Supporting SSL Acceleration (Offloading) in ASP.NET Core

Recently I needed to add support for SSL Acceleration (Offloading) to one of projects I'm working on. In ASP.NET MVC this usually meant custom RequireHttpsAttribute, URL generator and IsHttps method. Whole team needed to be aware that custom components must be used instead of the ones provided by framework, otherwise the things would break. This is no longer case for ASP.NET Core, thanks to low level APIs like request features there is a more elegant way.

SSL Acceleration (Offloading)

SSL Acceleration is a process of using a hardware accelerator for performing SSL decryption and/or decryption. The process usually takes place on a load balancer or firewall, in which case it's called SSL Offloading. There are two flavors off SSL Offloading: SSL Bridging and SSL Termination. SSL Bridging usually doesn't require anything specific from application, but SSL Termination does. In case of SSL Termination the SSL connection doesn't go beyond the SSL Accelerator. The are two main benefits from SSL Termination:

  • Improved performance (the web servers don't have to use resources for SSL processing)
  • Simplified certificate management (the certificates are managed on a single device instead of every web server in cluster)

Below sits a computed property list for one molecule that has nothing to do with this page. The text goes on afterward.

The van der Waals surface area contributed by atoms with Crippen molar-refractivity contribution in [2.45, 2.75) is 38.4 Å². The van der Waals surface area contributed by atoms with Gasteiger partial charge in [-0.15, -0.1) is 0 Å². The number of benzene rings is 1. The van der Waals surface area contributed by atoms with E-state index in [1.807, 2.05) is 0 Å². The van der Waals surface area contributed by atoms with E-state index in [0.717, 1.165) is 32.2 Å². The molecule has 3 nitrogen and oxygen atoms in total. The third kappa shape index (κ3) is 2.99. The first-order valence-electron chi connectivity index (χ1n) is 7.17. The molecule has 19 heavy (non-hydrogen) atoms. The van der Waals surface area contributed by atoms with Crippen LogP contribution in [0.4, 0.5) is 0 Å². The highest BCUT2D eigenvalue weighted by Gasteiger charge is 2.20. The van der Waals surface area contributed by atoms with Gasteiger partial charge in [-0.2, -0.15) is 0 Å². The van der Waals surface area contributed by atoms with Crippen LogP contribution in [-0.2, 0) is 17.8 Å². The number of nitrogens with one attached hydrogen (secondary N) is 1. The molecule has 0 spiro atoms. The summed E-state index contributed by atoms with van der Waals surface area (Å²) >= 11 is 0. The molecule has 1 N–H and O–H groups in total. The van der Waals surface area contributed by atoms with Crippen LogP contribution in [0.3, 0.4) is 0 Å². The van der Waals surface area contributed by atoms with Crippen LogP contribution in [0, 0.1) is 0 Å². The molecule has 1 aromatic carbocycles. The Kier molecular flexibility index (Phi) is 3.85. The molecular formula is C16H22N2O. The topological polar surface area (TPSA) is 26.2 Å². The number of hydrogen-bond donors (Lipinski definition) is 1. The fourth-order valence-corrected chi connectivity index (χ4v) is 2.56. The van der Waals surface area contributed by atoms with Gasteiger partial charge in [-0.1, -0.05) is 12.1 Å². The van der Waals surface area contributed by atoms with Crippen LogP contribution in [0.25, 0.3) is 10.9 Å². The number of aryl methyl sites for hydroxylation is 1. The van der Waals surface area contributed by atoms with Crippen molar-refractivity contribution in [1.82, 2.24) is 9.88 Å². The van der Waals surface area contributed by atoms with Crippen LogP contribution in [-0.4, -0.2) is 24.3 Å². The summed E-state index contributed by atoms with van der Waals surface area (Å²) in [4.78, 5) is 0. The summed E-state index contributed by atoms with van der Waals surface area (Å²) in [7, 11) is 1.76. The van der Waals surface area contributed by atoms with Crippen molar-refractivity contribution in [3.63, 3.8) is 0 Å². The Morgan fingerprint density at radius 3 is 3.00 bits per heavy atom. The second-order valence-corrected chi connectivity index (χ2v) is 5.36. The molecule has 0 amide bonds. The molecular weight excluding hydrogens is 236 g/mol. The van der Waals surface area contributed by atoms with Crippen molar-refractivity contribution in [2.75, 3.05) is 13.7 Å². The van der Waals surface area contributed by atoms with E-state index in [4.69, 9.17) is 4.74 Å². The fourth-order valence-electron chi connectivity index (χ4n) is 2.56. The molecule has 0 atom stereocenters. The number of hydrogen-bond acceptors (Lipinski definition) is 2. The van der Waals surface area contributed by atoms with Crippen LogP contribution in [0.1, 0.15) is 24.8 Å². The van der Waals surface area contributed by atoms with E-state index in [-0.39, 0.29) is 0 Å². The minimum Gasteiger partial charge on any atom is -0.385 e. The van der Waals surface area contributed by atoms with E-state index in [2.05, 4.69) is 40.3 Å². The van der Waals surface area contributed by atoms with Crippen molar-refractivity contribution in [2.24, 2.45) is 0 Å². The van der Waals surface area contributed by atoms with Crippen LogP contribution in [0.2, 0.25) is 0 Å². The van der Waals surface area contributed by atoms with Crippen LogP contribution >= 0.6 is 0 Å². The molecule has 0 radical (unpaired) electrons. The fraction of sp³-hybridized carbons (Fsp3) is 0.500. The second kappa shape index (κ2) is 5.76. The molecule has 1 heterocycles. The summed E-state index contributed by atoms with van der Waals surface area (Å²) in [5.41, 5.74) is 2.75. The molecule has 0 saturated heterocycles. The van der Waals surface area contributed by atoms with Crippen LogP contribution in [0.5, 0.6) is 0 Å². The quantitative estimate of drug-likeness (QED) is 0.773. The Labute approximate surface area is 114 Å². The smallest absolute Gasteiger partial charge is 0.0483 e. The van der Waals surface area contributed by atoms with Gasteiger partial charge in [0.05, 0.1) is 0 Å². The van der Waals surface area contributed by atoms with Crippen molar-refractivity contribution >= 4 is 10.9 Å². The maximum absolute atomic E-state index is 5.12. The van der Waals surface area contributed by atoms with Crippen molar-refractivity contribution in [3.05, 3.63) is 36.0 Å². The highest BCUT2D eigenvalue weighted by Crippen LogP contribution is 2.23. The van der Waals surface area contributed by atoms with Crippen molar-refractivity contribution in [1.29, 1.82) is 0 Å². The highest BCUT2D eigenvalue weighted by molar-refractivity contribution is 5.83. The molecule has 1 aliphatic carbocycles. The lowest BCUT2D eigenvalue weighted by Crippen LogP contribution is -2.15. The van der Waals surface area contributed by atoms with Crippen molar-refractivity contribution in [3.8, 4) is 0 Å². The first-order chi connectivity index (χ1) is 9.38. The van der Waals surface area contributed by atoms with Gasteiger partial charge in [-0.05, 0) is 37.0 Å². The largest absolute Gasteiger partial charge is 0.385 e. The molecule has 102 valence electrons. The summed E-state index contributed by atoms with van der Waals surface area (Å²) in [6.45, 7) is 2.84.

The drawback is that HTTPS traffic is not reaching the application. In this context the performance benefit can be questioned. The application is no longer able to fully utilize some of HTTP/2 features (for example Server Push) while the resources gain might not be that significant as modern CPUs have good support for encryption/decryption.

Despite the fact that SSL is being terminated, the application still must be able to verify if the original request was made over HTTPS (otherwise it could lower the application security). Typically the SSL Accelerators are providing information about the original protocol through dedicated HTTP header (one quite popular is X-Forwarded-Proto) which application needs to properly interpret.

Making ASP.NET Core understand SSL Acceleration

The "properly interpret" means that application needs to detect the presence of the header and if the value indicates that original request was over HTTPS it should be treated as such. In case of ASP.NET Core the perfect behavior would be for HttpContext.Request.IsHttps to return true. This would automatically make RequireHttpsAttribute and AddRedirectToHttps from URL Rewriting Middleware behave correctly. Also any other code which depends on that property will keep working as expected.

Luckily the value of HttpContext.Request.IsHttps is based on IHttpRequestFeature.Scheme property which value can be changed by application. Assuming that the header name is X-Forwarded-Proto and its value is the original scheme in lower case, following snippet is exactly what is needed.

if (!context.Request.IsHttps)
    if (context.Request.Headers.ContainsKey("X-Forwarded-Proto")
        && context.Request.Headers["X-Forwarded-Proto"].Equals("https"))
        IHttpRequestFeature httpRequestFeature = context.Features.Get<IHttpRequestFeature>();
        httpRequestFeature.Scheme = "https";

This snippet can be easily wrapped inside a reusable and parametrized middleware like one here.

This scenario is a nice example of how ASP.NET Core is layered and how much power gives the access to the low level building blocks.